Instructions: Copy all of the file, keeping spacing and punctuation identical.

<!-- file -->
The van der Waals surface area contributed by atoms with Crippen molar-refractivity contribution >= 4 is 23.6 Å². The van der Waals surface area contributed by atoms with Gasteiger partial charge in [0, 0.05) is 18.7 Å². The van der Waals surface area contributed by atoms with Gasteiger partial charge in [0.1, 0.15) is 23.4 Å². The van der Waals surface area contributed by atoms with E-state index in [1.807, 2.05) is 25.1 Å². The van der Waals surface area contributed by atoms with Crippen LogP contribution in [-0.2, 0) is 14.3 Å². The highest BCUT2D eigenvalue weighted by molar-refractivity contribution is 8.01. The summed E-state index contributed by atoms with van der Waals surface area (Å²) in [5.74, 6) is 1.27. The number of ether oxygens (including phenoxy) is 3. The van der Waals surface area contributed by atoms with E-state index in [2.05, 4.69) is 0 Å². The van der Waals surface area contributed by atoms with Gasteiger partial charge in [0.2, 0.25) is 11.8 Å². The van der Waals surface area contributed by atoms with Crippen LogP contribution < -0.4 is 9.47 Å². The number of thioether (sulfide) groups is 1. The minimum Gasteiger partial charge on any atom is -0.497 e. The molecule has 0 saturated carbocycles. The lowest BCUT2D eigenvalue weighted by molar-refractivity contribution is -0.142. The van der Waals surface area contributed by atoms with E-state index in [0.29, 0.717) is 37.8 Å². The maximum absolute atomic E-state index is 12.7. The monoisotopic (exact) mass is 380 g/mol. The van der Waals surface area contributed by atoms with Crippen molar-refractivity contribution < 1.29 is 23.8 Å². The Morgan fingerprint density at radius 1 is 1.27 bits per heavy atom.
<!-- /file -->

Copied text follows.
The van der Waals surface area contributed by atoms with Crippen molar-refractivity contribution >= 4 is 23.6 Å². The van der Waals surface area contributed by atoms with Gasteiger partial charge in [0, 0.05) is 18.7 Å². The van der Waals surface area contributed by atoms with Gasteiger partial charge in [0.1, 0.15) is 23.4 Å². The van der Waals surface area contributed by atoms with E-state index in [1.807, 2.05) is 25.1 Å². The van der Waals surface area contributed by atoms with Crippen LogP contribution in [-0.2, 0) is 14.3 Å². The highest BCUT2D eigenvalue weighted by molar-refractivity contribution is 8.01. The summed E-state index contributed by atoms with van der Waals surface area (Å²) in [5.74, 6) is 1.27. The number of ether oxygens (including phenoxy) is 3. The van der Waals surface area contributed by atoms with E-state index in [2.05, 4.69) is 0 Å². The van der Waals surface area contributed by atoms with Gasteiger partial charge in [0.2, 0.25) is 11.8 Å². The van der Waals surface area contributed by atoms with Crippen LogP contribution < -0.4 is 9.47 Å². The number of thioether (sulfide) groups is 1. The minimum Gasteiger partial charge on any atom is -0.497 e. The molecule has 0 saturated carbocycles. The lowest BCUT2D eigenvalue weighted by molar-refractivity contribution is -0.142. The van der Waals surface area contributed by atoms with E-state index in [0.29, 0.717) is 37.8 Å². The maximum absolute atomic E-state index is 12.7. The monoisotopic (exact) mass is 380 g/mol. The van der Waals surface area contributed by atoms with Crippen molar-refractivity contribution < 1.29 is 23.8 Å². The Morgan fingerprint density at radius 1 is 1.27 bits per heavy atom.